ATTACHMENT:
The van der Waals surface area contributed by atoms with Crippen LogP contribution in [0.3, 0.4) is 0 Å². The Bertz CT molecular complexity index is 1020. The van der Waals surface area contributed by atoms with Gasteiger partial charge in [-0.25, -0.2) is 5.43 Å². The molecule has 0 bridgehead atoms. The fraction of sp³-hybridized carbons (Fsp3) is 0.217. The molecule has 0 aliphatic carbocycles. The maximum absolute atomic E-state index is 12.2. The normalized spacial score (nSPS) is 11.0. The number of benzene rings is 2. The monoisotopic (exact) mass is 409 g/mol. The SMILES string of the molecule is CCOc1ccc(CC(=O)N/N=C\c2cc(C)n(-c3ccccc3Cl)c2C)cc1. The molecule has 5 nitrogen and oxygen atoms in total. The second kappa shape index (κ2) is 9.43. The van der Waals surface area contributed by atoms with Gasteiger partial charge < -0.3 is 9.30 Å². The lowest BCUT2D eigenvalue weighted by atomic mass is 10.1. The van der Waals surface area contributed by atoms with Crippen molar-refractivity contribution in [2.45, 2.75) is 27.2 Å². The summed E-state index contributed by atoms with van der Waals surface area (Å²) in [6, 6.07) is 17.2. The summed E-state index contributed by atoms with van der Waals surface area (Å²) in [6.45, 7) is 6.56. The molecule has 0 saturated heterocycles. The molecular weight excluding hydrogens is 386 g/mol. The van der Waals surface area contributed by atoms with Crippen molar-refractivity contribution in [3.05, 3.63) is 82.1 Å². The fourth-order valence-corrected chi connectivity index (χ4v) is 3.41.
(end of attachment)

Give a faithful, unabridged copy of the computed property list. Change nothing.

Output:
The van der Waals surface area contributed by atoms with Crippen LogP contribution in [0.3, 0.4) is 0 Å². The Bertz CT molecular complexity index is 1020. The van der Waals surface area contributed by atoms with Gasteiger partial charge in [-0.25, -0.2) is 5.43 Å². The molecule has 0 bridgehead atoms. The fraction of sp³-hybridized carbons (Fsp3) is 0.217. The molecule has 0 aliphatic carbocycles. The maximum absolute atomic E-state index is 12.2. The normalized spacial score (nSPS) is 11.0. The number of benzene rings is 2. The monoisotopic (exact) mass is 409 g/mol. The SMILES string of the molecule is CCOc1ccc(CC(=O)N/N=C\c2cc(C)n(-c3ccccc3Cl)c2C)cc1. The molecule has 5 nitrogen and oxygen atoms in total. The second kappa shape index (κ2) is 9.43. The van der Waals surface area contributed by atoms with Gasteiger partial charge < -0.3 is 9.30 Å². The lowest BCUT2D eigenvalue weighted by atomic mass is 10.1. The van der Waals surface area contributed by atoms with Crippen molar-refractivity contribution in [2.45, 2.75) is 27.2 Å². The summed E-state index contributed by atoms with van der Waals surface area (Å²) in [6, 6.07) is 17.2. The summed E-state index contributed by atoms with van der Waals surface area (Å²) in [6.45, 7) is 6.56. The molecule has 0 saturated heterocycles. The molecular weight excluding hydrogens is 386 g/mol. The van der Waals surface area contributed by atoms with Crippen molar-refractivity contribution in [3.05, 3.63) is 82.1 Å². The fourth-order valence-corrected chi connectivity index (χ4v) is 3.41.